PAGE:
The Yakhouse

Promotion of local handicrafts
The PHIP-supported Yakhouse is an association of women involved in the creation and marketing of local handicrafts. The Yakhouse aims to combine local skills, traditional knowledge and the continuation of regional products in the production of marketable goods. It aims to create economic opportunities for vulnerable groups in the population, including women, and to preserve and develop traditional knowledge.

Using historical patterns and designs, the women produce traditional handicrafts, such as wool carpets and embroidered wall hangings. Traditional techniques are used to produce modern designs, including cushion covers, embroidered purses and handbags. Manufactured in Murghab district, they are also for sale in selected locations in Khorog, Dushanbe and Bishkek. In the Murghab, Yakhouse products are for sale and traditional objects are on display in a small museum. All revenues go directly to the women producing the items. The Yakhouse is now striving to diversify its products and to join a wider network of Central Asian fair-trade producers.

Interview with Bubusara Mahmitova, President of the Yak House, October 29th, 2003.

Bubusara was born in Murghab in 1963, she is married and has five children, four sons and one daughter, aged between four and twenty years old. Under the Soviet Union, Bubusara was a handicraft teacher and was earning 94 roubles a month (3,5 USD). Her husband was a pilot, working for Murghab airport. The family lived comfortably. Following the collapse of the Soviet Union, Bubusara's salary was reduced to 14 somonis a month , whilst her husband lost his job with the closure of Murghab airport. Her husband was not able to engage into any income generating activities as he fall sick. He has since been allocated a 30 somonis invalidity pension a month. This pension is however not always paid on time. After the collapse of the Soviet Union, Bubusara's salary and her husband pension hardly allowed their family to cover basic needs.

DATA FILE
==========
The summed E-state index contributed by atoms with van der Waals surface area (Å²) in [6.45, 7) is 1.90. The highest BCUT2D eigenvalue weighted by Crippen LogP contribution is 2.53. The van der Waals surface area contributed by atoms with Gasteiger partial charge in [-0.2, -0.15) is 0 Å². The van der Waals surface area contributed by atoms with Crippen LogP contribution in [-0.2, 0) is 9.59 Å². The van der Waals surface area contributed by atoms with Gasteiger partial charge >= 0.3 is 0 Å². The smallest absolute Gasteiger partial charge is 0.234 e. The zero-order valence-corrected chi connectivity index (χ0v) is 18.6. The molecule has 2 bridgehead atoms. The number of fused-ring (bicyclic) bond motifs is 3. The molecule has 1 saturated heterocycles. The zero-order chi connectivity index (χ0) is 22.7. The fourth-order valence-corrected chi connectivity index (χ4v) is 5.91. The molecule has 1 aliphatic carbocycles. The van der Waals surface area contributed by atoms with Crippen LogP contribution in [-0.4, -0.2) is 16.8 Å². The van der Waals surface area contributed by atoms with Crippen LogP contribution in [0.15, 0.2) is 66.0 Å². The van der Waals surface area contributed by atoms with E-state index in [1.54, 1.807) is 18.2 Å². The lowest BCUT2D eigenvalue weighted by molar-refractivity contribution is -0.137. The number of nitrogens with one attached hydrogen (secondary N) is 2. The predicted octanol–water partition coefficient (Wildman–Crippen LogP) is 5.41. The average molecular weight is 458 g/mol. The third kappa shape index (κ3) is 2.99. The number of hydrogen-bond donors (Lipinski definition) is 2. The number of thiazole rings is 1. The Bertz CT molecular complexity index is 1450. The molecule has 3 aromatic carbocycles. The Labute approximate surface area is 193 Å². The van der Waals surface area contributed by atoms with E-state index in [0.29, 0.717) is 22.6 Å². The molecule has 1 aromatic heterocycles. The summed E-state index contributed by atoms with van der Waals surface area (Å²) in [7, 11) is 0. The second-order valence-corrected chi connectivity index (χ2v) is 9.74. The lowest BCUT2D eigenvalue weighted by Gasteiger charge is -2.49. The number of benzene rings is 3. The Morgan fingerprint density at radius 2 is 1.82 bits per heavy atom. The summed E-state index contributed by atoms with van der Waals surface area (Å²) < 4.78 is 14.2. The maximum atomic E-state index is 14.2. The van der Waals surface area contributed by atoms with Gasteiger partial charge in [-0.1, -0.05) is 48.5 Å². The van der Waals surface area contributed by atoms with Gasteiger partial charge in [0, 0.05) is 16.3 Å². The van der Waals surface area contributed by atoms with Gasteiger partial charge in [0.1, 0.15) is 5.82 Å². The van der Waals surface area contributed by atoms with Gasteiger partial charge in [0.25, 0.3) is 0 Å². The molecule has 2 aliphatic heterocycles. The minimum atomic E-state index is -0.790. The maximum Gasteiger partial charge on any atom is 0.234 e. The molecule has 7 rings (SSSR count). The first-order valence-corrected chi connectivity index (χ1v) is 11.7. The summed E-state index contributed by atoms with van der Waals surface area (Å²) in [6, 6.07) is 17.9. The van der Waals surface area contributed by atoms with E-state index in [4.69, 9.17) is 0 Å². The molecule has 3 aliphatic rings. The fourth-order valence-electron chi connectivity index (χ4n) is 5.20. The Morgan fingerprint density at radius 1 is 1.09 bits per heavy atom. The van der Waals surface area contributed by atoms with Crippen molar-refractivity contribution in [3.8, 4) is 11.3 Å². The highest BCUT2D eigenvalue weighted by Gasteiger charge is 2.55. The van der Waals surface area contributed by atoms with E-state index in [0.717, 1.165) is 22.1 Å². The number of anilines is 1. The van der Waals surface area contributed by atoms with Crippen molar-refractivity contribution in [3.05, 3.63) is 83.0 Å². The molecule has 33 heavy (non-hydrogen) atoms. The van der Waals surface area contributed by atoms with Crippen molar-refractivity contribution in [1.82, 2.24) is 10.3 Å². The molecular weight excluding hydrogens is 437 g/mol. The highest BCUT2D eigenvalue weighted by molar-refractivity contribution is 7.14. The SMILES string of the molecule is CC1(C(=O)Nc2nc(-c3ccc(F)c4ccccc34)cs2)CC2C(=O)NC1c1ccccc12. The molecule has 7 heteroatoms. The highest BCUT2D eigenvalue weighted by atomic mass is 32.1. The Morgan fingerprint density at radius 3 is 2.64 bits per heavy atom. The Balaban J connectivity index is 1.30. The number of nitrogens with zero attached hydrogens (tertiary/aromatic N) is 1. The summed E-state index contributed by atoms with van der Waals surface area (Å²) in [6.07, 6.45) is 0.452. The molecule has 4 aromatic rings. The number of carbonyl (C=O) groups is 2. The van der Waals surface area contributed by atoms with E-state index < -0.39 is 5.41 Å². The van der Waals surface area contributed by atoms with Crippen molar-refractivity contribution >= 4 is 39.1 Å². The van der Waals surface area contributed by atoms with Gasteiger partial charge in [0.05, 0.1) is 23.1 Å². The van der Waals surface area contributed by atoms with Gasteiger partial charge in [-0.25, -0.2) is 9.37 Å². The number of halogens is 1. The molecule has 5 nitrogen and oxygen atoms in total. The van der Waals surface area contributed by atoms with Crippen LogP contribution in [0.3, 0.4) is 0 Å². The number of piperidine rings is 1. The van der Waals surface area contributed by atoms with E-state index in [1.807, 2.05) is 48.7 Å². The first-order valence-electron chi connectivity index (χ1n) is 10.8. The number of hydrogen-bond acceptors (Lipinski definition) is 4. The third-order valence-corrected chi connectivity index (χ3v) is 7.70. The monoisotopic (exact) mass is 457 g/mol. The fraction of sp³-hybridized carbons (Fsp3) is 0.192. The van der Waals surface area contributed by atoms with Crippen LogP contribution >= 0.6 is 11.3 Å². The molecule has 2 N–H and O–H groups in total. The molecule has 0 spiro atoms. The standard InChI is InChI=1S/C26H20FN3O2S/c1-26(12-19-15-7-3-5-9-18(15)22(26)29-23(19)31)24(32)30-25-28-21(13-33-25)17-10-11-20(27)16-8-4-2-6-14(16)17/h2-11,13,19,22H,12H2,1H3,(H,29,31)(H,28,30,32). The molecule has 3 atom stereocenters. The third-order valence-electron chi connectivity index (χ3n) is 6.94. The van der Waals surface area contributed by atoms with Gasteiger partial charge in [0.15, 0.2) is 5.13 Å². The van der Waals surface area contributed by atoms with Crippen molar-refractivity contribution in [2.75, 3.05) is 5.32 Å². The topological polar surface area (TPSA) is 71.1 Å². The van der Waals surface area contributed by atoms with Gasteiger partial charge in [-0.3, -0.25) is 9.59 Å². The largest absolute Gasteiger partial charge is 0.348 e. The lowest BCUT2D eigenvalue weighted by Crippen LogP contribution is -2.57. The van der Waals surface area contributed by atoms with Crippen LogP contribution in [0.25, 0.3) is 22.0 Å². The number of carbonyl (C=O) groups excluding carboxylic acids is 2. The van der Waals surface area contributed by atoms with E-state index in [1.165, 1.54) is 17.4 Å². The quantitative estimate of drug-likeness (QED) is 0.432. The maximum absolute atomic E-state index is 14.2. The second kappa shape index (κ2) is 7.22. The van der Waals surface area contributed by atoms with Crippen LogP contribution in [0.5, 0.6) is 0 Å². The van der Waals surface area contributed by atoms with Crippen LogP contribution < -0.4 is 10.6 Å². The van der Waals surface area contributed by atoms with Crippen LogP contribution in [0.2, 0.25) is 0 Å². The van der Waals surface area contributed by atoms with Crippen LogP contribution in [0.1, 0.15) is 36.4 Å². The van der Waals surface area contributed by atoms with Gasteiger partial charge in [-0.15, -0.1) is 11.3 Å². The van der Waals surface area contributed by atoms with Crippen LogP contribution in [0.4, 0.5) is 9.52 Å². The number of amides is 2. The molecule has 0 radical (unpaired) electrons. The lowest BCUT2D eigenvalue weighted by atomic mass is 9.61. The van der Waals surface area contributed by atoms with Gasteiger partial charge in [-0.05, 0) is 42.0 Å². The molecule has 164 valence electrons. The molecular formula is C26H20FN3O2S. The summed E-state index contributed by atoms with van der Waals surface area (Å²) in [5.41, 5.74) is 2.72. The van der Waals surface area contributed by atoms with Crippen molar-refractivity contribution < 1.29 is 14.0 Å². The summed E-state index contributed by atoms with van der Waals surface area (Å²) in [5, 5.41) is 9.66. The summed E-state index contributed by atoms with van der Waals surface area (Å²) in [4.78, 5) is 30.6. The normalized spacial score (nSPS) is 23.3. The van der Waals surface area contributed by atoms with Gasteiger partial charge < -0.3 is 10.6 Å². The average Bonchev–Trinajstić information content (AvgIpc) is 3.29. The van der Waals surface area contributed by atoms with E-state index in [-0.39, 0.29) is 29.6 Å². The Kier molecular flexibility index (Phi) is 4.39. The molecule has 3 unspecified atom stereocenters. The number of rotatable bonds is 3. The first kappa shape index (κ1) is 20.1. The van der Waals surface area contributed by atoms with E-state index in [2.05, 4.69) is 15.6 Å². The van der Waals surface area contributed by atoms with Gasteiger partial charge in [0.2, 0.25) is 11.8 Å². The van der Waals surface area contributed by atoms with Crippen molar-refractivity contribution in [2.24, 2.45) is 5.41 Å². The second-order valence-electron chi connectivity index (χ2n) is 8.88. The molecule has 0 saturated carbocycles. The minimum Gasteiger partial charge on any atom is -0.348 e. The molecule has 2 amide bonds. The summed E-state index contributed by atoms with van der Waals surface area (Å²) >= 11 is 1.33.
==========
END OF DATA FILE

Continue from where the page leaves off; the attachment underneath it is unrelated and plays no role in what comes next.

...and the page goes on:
Bubusara has been a member of the Yak House since its creation, in 2000. She then stopped working as a teacher as the income she was earning from the sales of her handicraft was much higher than her salary. Bubusara was elected by the Yak House members as their president in 2002. She produces both woollen carpets and embroideries, which are sold in Central Asia and France. Her income from the handicrafts products sales averages over 500 somonis a year. This represents 60% of the household income, the rest of the family income consisting in Bubusara's husband pension. The family has no other sources of income. Bubusara's income has allowed her to send her daughter to Murghab pedagogical school and cover the school 100 somonis yearly fees. Her daughter has since become a school teacher in Murghab. It also allows her to pay for her husband's medical treatment.

The Yak House did not only allow Bubusara to earn a decent living, she also had the opportunity to participate in handicrafts exhibitions and workshops in Dushanbe and Bishkek, which gave her the opportunity to meet clients and learn new weaving techniques. She in turn trained her fellow Yak House members to use these techniques. As a President of the Yak House, Bubusara, together with the secretary and the treasurer of the Yak House, follows up on the Yak House fund. 10% of the incomes generated by the Yak House products sales is allocated to the Yak House fund, which is used to provide micro finance services to the Yak House members and allows them to engage into small business activities, further diversifying their sources of income. One of the thing Bubusara is most proud of is the exportation of some of the Yak House products in France.